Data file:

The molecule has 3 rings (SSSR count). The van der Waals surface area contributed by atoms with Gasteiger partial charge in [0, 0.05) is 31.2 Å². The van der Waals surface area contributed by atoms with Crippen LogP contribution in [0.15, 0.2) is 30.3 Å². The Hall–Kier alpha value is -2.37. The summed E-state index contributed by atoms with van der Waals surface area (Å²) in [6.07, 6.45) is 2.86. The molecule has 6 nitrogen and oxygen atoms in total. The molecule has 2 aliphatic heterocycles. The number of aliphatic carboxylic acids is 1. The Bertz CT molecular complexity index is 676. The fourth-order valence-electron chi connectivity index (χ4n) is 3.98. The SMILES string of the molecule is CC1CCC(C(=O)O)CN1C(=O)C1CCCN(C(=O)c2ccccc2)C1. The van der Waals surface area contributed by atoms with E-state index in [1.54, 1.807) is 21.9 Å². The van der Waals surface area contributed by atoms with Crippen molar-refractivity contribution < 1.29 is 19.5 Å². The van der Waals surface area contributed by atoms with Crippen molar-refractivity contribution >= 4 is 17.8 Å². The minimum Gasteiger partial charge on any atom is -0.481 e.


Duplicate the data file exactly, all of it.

The molecule has 3 rings (SSSR count). The van der Waals surface area contributed by atoms with Gasteiger partial charge in [0, 0.05) is 31.2 Å². The van der Waals surface area contributed by atoms with Crippen LogP contribution in [0.15, 0.2) is 30.3 Å². The Hall–Kier alpha value is -2.37. The summed E-state index contributed by atoms with van der Waals surface area (Å²) in [6.07, 6.45) is 2.86. The molecule has 6 nitrogen and oxygen atoms in total. The molecule has 2 aliphatic heterocycles. The number of aliphatic carboxylic acids is 1. The Bertz CT molecular complexity index is 676. The fourth-order valence-electron chi connectivity index (χ4n) is 3.98. The SMILES string of the molecule is CC1CCC(C(=O)O)CN1C(=O)C1CCCN(C(=O)c2ccccc2)C1. The van der Waals surface area contributed by atoms with E-state index in [1.54, 1.807) is 21.9 Å². The van der Waals surface area contributed by atoms with Crippen molar-refractivity contribution < 1.29 is 19.5 Å². The van der Waals surface area contributed by atoms with Crippen molar-refractivity contribution >= 4 is 17.8 Å². The minimum Gasteiger partial charge on any atom is -0.481 e.